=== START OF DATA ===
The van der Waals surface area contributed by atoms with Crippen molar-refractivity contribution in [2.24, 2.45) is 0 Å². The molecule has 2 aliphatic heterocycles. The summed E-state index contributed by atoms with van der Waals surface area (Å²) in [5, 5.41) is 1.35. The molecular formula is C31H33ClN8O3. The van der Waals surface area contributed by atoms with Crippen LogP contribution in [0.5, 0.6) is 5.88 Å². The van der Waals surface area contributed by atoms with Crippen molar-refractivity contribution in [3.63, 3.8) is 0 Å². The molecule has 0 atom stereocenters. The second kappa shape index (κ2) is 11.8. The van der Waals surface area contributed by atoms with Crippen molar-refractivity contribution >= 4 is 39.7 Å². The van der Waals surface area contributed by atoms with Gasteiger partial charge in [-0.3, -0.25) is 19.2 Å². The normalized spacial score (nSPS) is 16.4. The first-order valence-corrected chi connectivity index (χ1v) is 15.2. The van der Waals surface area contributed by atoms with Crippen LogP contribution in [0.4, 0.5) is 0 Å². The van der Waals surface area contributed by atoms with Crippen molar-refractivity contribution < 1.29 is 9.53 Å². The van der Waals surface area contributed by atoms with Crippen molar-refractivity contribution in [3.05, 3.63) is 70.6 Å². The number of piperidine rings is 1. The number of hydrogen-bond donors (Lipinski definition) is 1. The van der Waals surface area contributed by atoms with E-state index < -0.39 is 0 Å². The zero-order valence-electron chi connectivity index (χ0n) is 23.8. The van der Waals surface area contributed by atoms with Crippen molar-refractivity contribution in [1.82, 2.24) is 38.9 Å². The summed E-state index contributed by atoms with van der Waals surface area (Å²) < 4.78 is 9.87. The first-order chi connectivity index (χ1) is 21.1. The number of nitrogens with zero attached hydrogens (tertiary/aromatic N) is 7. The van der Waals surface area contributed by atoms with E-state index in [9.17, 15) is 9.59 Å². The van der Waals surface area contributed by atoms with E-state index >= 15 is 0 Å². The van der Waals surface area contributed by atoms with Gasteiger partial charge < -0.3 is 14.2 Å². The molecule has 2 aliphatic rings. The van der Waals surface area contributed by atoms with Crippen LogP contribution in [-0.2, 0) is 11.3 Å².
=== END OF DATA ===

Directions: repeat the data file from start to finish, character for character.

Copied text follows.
The van der Waals surface area contributed by atoms with Crippen molar-refractivity contribution in [2.24, 2.45) is 0 Å². The molecule has 2 aliphatic heterocycles. The summed E-state index contributed by atoms with van der Waals surface area (Å²) in [5, 5.41) is 1.35. The molecular formula is C31H33ClN8O3. The van der Waals surface area contributed by atoms with Crippen LogP contribution in [0.5, 0.6) is 5.88 Å². The van der Waals surface area contributed by atoms with Crippen molar-refractivity contribution in [3.63, 3.8) is 0 Å². The molecule has 0 atom stereocenters. The second kappa shape index (κ2) is 11.8. The van der Waals surface area contributed by atoms with Crippen molar-refractivity contribution >= 4 is 39.7 Å². The van der Waals surface area contributed by atoms with Gasteiger partial charge in [-0.3, -0.25) is 19.2 Å². The normalized spacial score (nSPS) is 16.4. The first-order valence-corrected chi connectivity index (χ1v) is 15.2. The van der Waals surface area contributed by atoms with Crippen LogP contribution in [0.4, 0.5) is 0 Å². The van der Waals surface area contributed by atoms with Crippen molar-refractivity contribution < 1.29 is 9.53 Å². The van der Waals surface area contributed by atoms with Crippen molar-refractivity contribution in [3.05, 3.63) is 70.6 Å². The number of piperidine rings is 1. The number of hydrogen-bond donors (Lipinski definition) is 1. The van der Waals surface area contributed by atoms with E-state index < -0.39 is 0 Å². The zero-order valence-electron chi connectivity index (χ0n) is 23.8. The van der Waals surface area contributed by atoms with Crippen molar-refractivity contribution in [1.82, 2.24) is 38.9 Å². The summed E-state index contributed by atoms with van der Waals surface area (Å²) < 4.78 is 9.87. The first-order chi connectivity index (χ1) is 21.1. The number of nitrogens with zero attached hydrogens (tertiary/aromatic N) is 7. The van der Waals surface area contributed by atoms with E-state index in [9.17, 15) is 9.59 Å². The van der Waals surface area contributed by atoms with E-state index >= 15 is 0 Å². The van der Waals surface area contributed by atoms with Gasteiger partial charge < -0.3 is 14.2 Å². The molecule has 2 aliphatic rings. The van der Waals surface area contributed by atoms with Crippen LogP contribution in [-0.2, 0) is 11.3 Å².